The Little Stranger
Hundreds Hall is the great house of the village. The Little Stranger,the new novel by Sarah Waters,opens with an Empire Day Fete in the grounds shortly after the war. For the villagers,Hundreds,built in the 1730s in rural Warwickshire,has always represented something unchanging about England,the families who live in the great houses,and their own place in life. The line between the village and the Ayres family is as clearly drawn as the rope or ribbon that cordons off the doors and French windows of the house,leaving the grooms and gardeners lavatories for the use of the visiting villagers.
But the years following the war bring unprecedented changes. Hundreds,like so much that it represented,soon falls apart. Faraday,who first visited the lovely Georgian house as a child,accompanying his mother who once worked there as a maid,returns after 30 years and another war. Only Mrs Ayres,her crippled son Roderick and her daughter Caroline live here now,attended on by just one girl from the village. Hundreds is lovely, says Caroline. But its a sort of lovely monster! It needs to be fed all the time,with money and hard work.
The estate is crumbling bits of the grounds are being sold off steadily,and the house itself is in a state of decay. For the family,Hundreds Hall which they refer to by its first name,Hundreds,like a dear friend or another family member is now a prison that keeps them wandering within the pages of a long-gone past of privilege and entitlement,with no way to emerge into the changed present.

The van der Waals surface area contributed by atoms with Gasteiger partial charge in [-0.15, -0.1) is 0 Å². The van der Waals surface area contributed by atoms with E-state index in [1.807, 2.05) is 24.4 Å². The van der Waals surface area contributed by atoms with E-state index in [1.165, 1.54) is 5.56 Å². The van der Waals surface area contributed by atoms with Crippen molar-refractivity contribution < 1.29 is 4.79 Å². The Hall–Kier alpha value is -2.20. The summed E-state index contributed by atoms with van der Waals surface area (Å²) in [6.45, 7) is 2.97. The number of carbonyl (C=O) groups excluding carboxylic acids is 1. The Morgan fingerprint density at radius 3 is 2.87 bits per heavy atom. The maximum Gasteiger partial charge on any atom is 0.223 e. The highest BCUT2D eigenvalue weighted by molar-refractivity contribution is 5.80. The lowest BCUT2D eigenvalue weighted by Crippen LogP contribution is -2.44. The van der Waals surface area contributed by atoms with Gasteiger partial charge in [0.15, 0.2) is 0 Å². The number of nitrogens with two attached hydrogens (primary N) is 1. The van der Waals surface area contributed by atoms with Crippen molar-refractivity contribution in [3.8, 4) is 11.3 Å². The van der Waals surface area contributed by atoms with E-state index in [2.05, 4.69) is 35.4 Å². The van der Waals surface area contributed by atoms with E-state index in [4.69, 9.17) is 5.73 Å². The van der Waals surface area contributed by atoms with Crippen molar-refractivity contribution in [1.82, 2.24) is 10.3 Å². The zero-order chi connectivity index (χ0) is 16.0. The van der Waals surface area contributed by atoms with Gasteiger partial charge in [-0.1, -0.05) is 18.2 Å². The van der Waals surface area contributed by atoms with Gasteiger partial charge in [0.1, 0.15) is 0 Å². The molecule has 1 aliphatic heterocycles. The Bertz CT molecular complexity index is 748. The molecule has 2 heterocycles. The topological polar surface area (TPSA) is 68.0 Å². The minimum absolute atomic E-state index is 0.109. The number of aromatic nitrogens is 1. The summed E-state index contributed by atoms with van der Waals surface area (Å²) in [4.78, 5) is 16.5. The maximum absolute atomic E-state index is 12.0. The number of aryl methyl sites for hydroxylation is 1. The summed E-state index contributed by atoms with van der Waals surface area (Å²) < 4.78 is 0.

After her set of novels set in the Victorian period,The Night Watch,Waters fourth novel,set in London during the Second World War,intertwined three parallel narratives about loneliness,suffering,and redemption. The Little Stranger,shortlisted for this years Man Booker Prize,is set in the years soon after the war,but its subject is a different kind of damage.
Faraday,the narrator,is the son of working-class parents. Having qualified as a doctor,he now works as a general physician in the village of his childhood in the days before the National Health Service. Nearing forty,he is still a bachelor,and an unlikely friendship develops between Faraday and Caroline Ayres. Meanwhile Roderick,the new master of Hundreds,who was injured in the war,is haunted by a sinister presence in the house. Slowly the fear of this unnamed thing,this little stranger,spreads to all the members of the family. The ghost story takes time to build up the book weighs in at five hundred pages but it builds up with chilling detail,and when the terror first appears,it never lets go.
As a boy,Faraday had been so entranced by the mystique of Hundreds Hall that he had cut off an acorn-shaped piece of plaster from one of the walls. Engaged to the daughter of the house,he is still obsessed with the beauty and grandeur that Hundreds once stood for but all he can do now is witness the final collapse of the house. Drawing on the tradition of stories about the supernatural,complete with the rather dull voice of the bachelor doctor narrator,Waters intertwines the ghost story (and revitalises the forgotten genre) with a richly detailed tale of class and prejudice in post-war rural life in Britain.